biocomp 1.0.3

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Edward Montague

Jan 2, 2020, 9:56:49 AM1/2/20

At this stage the most productive approach to using machine learning or
artificial intelligence is to determine what drug candidates are being investigated, how, and by who. Then attempt to learn from their discoveries.

Most of the computational effort may already be done, maybe use PyMol,
with a plugin to investigate further.

If anyone here is already using M.L or A.I, perhaps you have some

Edward Montague

Jan 15, 2020, 7:24:18 PM1/15/20
Just been to the website, they're partnering with the
pharmaceutical company Bayer, to introduce Machine Learning to the Pymol software. Don't know yet if this will be included in a public
release of Pymol, very interesting if this was the instance.I'd most likely require an upgrade to my P.C system and to look to cloud computing.

Schrodinger have Pymol release 4 for 2020 available, you may need to register to obtain this.

There's other software available, from elsewhere, including Seaview.

Edward Montague

Jan 17, 2020, 6:18:19 PM1/17/20
On Friday, January 3, 2020 at 3:56:49 AM UTC+13, Edward Montague wrote:
The Broad Institute recently completed a comprehensive cancer
genome atlas. This may narrow the search for treatments.

Edward Montague

Mar 8, 2020, 8:36:52 AM3/8/20
On Friday, January 3, 2020 at 3:56:49 AM UTC+13, Edward Montague wrote:
How might we ensure that Super Computers are used for life extension and the results are made available to a more general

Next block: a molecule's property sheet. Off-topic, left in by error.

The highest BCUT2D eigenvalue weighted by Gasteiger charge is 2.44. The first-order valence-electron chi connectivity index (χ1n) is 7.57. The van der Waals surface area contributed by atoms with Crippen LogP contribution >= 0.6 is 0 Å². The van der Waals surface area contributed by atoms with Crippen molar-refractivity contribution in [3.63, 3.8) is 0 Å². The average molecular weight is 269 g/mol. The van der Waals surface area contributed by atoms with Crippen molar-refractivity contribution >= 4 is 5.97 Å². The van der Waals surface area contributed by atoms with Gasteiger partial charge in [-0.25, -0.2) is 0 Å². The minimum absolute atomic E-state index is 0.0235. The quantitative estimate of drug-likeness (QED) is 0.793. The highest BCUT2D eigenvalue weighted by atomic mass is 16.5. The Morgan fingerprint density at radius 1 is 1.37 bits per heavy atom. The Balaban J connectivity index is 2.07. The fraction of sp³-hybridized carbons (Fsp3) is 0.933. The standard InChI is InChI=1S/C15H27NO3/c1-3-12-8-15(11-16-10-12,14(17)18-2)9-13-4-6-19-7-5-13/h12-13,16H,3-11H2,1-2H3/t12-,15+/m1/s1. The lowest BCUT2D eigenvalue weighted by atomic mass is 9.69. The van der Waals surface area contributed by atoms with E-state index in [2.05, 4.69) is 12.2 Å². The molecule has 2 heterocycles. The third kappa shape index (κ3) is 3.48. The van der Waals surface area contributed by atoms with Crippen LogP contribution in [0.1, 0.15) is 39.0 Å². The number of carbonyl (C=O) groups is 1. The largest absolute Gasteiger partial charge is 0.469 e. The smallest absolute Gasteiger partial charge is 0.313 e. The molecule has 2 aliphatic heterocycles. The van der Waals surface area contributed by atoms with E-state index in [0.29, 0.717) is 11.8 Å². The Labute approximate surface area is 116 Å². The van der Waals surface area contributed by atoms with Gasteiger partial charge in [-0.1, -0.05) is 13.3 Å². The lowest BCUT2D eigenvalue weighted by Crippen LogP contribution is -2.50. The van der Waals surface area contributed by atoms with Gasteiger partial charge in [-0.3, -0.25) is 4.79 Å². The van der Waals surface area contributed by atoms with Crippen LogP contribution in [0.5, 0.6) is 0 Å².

audience, without the requirement of a subscription.
Drug discovery might be the first application.

In the recent publication of the magazine Science, mention is
made of a billion fold speedup of a weather simulation via the
use of Artificial Intelligence; with good precision.
I wonder if this might ever be possible for bio computations.

I often visit Science Daily, Nature. There the article titles
quite often contain the words 'may' and 'could', I must avoid
this practice and research topics in more detail.

Edward Montague

Mar 16, 2020, 5:22:03 AM3/16/20
On Friday, January 3, 2020 at 3:56:49 AM UTC+13, Edward Montague wrote:
I've been reviewing the public announcements of Dr.Howard.M.
Temin, nobel recipient.
After consulting with his co recipients, he said that a person
was more likely to get cancer from smoking or radiation.
The the smokers in the audience, which included the royals,
promptly extinguished their cigarettes.

Prior to this, his article in the Jan 1972 edition of Scientific American portrayed a different possibility, this is what I took note.
Eventually Temin and Baltimore acknowledged the validity of
this original interpretation.

A very basic interpretation then, some viruses cause disruptions to the genome, these are passed down through the
generations; to be triggered by some internal or external factor leading to cancers.

Edward Montague

Apr 6, 2020, 4:07:27 AM4/6/20
On Friday, January 3, 2020 at 3:56:49 AM UTC+13, Edward Montague wrote:
Dr Howard.Temin may never of published any material, prior to
his Nobel prize; hence one may well conclude that he was receiving the prize for his work on viruses.
A recent article has appeared in Scientific American highlighting the ongoing challenges in understanding the mechanisms of cancer; stating that another 100 years maybe required.
Yet the vaccine against the Human Papilloma Virus is quite
effective at reducing the incidence of the associated cancer.

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